Nowadays we see a media landscape littered with opinionated talk and ideology-driven websites galore. But of course in the world of journalism it is considered the kiss of death to reveal openly what one really believes. To do that is to be perceived as subjective, opinionated, biased, rather than rigorously objective in one’s reporting. So naturally journalists tend to hide what they really believe. Very few journalists have the courage to reveal who their heroes and villains are, never mind their core convictions.

But the stratagem fools few people; they sense the liberal or conservative bias of the journalist. As Socrates put it: “speak that I may know you.” Most intelligent people can intuit the position of a journalist on the political spectrum from the very moment he opens his mouth and asks his questions. At times the questions are not very astute or intelligent and in themselves reveal the shallowness of the journalist’s belief system. One wonders if it would not be more honest by far to admit to certain ingrained biases and then examine them carefully to determine if they are reasonable and tenable.

But one may further ask: how is one to know where a journalist is coming from? How is one to rate his/her trust-worthiness when one is confronted not with “where one is coming from” but “the view from nowhere” which seems to have become the media’s true ideology? The media wants to give the impression that it is neither on the right nor on the left since generations of mainstream journalists have come to believe that they can be trusted only if they remain or give the appearance of being neutral, having no dog in the fight, so to speak. To disclose one’s beliefs simply goes against the grain. Most journalists when confronted with this conundrum will reply that they did not get into the business to parade their opinions but to uncover the facts. Just the facts, madam!

“Where I’m coming from in news reporting is no partnership or ideology” most newspapers editors would proudly proclaim to their readers. They would also add that the reporting speaks for itself and is not coming from any point of view. They are just being impartial or to use a slogan utilized by a very partial news media, Fox news, we are being fair and balanced. That slogan in itself makes people even more suspicious.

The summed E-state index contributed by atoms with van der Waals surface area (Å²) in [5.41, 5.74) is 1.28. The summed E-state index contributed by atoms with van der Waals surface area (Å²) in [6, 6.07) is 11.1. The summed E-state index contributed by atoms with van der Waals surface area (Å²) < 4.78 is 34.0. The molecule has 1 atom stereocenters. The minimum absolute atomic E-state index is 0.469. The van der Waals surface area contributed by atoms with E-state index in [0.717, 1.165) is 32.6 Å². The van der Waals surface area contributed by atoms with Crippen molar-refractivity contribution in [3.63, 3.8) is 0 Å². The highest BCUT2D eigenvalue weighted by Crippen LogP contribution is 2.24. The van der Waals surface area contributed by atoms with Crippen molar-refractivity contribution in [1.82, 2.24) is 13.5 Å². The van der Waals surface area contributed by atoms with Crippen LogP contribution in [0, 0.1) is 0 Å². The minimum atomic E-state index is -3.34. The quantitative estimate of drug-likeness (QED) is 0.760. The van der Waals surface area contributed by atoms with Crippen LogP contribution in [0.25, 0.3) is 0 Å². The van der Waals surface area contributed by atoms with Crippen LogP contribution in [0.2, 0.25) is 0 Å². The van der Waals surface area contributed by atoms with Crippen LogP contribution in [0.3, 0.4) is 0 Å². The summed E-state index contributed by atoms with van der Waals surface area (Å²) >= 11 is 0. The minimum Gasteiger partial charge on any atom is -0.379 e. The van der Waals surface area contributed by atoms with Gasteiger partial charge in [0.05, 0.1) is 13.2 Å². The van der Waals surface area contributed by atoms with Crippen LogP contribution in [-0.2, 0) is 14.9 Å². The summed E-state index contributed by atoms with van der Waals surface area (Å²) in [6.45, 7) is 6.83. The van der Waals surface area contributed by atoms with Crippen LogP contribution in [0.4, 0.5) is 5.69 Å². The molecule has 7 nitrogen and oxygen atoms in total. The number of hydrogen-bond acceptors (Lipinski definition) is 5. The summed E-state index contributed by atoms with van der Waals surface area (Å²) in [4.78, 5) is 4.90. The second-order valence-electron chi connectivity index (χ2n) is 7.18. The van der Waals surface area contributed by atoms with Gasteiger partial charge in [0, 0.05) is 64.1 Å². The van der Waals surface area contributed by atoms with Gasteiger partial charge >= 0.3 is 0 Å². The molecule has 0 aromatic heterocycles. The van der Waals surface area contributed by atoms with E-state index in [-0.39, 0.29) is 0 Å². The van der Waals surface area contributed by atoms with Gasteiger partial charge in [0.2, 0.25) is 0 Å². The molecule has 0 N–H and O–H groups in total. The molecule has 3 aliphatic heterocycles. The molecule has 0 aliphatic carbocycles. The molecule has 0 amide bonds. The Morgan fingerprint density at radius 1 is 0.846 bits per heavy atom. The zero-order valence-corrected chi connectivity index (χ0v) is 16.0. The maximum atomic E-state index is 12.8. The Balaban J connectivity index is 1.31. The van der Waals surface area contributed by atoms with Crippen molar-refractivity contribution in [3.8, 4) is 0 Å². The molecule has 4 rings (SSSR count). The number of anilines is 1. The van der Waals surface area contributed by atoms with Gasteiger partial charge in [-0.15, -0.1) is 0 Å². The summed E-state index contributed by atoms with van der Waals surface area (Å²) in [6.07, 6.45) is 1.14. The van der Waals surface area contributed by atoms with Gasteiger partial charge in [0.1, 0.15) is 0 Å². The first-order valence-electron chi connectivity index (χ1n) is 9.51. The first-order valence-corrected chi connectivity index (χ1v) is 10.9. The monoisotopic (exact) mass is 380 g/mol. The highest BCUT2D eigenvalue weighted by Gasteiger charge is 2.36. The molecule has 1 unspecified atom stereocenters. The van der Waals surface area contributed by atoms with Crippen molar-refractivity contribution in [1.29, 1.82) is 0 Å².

Then there is the editor who claims that “we present all opinions with no bias.” This is to admit that any opinion is as good as another. The opinion of an ignoramus, especially he has managed to be elected president of a country, is as valid as that of a professor of political science at a prestigious university. Truth is also an opinion, and that too is an opinion.

Were one to insist on a sincere answer to this typically modern conundrum any journalist worth his/her salt will tell us that he/she is in the business of uncovering truths that are not easy to uncover, in following leads no matter where they lead. Put that way, it sounds like an admirable heroic enterprise, almost Socratic. Here the question arises. Can a journalist interpret and analyze the news for the benefit of his/her readers rather than having readers figure it out for themselves and perhaps arriving at the wrong conclusions? Is that being too condescending with readers?

And so the debate goes on. Conservatives complain about the liberal sensibility of the media in general. Liberals complain about the veiled ideology apparent in conservative media circles such as Fox News. The result seems to be that they both wish to claim “objectivity” with the view from nowhere allegedly removing all biases.